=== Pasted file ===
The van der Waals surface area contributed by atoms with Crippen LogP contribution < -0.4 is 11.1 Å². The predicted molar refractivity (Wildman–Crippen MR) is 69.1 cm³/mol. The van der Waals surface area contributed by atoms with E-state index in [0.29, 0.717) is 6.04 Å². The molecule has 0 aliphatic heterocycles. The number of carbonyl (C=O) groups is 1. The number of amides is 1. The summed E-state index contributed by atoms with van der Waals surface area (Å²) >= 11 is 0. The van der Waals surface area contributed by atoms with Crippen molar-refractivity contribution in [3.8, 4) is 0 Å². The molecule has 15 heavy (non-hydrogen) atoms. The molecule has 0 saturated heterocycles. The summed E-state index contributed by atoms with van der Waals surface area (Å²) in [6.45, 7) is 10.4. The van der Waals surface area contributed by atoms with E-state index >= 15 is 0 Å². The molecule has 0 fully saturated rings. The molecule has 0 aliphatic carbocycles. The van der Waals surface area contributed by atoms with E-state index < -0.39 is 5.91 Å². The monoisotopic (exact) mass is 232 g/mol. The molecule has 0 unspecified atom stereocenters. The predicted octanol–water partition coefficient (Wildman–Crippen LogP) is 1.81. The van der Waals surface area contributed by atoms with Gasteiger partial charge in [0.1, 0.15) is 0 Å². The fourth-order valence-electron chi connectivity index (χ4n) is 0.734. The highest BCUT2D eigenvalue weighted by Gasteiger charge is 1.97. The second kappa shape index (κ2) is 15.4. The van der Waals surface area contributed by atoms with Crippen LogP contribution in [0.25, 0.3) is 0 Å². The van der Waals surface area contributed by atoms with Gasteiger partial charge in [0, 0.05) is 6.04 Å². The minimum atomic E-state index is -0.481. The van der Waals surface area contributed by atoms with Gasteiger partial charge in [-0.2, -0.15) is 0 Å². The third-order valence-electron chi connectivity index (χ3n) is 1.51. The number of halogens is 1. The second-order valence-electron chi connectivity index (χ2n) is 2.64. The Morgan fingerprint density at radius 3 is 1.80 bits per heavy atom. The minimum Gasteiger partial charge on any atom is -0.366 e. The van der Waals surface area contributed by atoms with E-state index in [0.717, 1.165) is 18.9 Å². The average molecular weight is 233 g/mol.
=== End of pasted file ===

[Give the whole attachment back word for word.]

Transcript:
The van der Waals surface area contributed by atoms with Crippen LogP contribution < -0.4 is 11.1 Å². The predicted molar refractivity (Wildman–Crippen MR) is 69.1 cm³/mol. The van der Waals surface area contributed by atoms with E-state index in [0.29, 0.717) is 6.04 Å². The molecule has 0 aliphatic heterocycles. The number of carbonyl (C=O) groups is 1. The number of amides is 1. The summed E-state index contributed by atoms with van der Waals surface area (Å²) >= 11 is 0. The van der Waals surface area contributed by atoms with Crippen molar-refractivity contribution in [3.8, 4) is 0 Å². The molecule has 15 heavy (non-hydrogen) atoms. The molecule has 0 saturated heterocycles. The summed E-state index contributed by atoms with van der Waals surface area (Å²) in [6.45, 7) is 10.4. The van der Waals surface area contributed by atoms with E-state index >= 15 is 0 Å². The molecule has 0 fully saturated rings. The molecule has 0 aliphatic carbocycles. The van der Waals surface area contributed by atoms with E-state index < -0.39 is 5.91 Å². The monoisotopic (exact) mass is 232 g/mol. The molecule has 0 unspecified atom stereocenters. The predicted octanol–water partition coefficient (Wildman–Crippen LogP) is 1.81. The van der Waals surface area contributed by atoms with Gasteiger partial charge in [0.1, 0.15) is 0 Å². The fourth-order valence-electron chi connectivity index (χ4n) is 0.734. The highest BCUT2D eigenvalue weighted by Gasteiger charge is 1.97. The second kappa shape index (κ2) is 15.4. The van der Waals surface area contributed by atoms with Crippen LogP contribution in [0.25, 0.3) is 0 Å². The van der Waals surface area contributed by atoms with Gasteiger partial charge in [0, 0.05) is 6.04 Å². The minimum atomic E-state index is -0.481. The van der Waals surface area contributed by atoms with Gasteiger partial charge in [-0.2, -0.15) is 0 Å². The third-order valence-electron chi connectivity index (χ3n) is 1.51. The number of halogens is 1. The second-order valence-electron chi connectivity index (χ2n) is 2.64. The Morgan fingerprint density at radius 3 is 1.80 bits per heavy atom. The minimum Gasteiger partial charge on any atom is -0.366 e. The van der Waals surface area contributed by atoms with E-state index in [0.717, 1.165) is 18.9 Å². The average molecular weight is 233 g/mol.